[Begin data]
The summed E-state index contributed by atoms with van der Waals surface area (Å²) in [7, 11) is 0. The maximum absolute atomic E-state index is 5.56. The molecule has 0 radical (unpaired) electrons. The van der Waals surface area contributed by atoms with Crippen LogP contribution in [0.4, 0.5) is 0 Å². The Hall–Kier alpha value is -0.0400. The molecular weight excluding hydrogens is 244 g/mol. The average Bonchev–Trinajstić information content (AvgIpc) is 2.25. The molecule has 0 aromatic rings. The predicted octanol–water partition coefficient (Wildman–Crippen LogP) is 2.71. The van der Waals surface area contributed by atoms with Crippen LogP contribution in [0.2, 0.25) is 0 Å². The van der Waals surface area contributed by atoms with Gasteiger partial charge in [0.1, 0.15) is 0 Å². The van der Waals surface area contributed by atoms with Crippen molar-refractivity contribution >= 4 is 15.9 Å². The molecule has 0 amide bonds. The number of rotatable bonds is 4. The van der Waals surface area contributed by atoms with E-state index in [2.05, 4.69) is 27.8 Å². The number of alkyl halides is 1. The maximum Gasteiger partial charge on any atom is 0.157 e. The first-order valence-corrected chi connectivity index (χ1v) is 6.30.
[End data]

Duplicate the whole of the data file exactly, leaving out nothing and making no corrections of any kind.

The summed E-state index contributed by atoms with van der Waals surface area (Å²) in [7, 11) is 0. The maximum absolute atomic E-state index is 5.56. The molecule has 0 radical (unpaired) electrons. The van der Waals surface area contributed by atoms with Crippen LogP contribution in [0.4, 0.5) is 0 Å². The Hall–Kier alpha value is -0.0400. The molecular weight excluding hydrogens is 244 g/mol. The average Bonchev–Trinajstić information content (AvgIpc) is 2.25. The molecule has 0 aromatic rings. The predicted octanol–water partition coefficient (Wildman–Crippen LogP) is 2.71. The van der Waals surface area contributed by atoms with Crippen LogP contribution in [0.2, 0.25) is 0 Å². The van der Waals surface area contributed by atoms with Gasteiger partial charge in [0.1, 0.15) is 0 Å². The van der Waals surface area contributed by atoms with Crippen molar-refractivity contribution >= 4 is 15.9 Å². The molecule has 0 amide bonds. The number of rotatable bonds is 4. The van der Waals surface area contributed by atoms with E-state index in [2.05, 4.69) is 27.8 Å². The number of alkyl halides is 1. The maximum Gasteiger partial charge on any atom is 0.157 e. The first-order valence-corrected chi connectivity index (χ1v) is 6.30.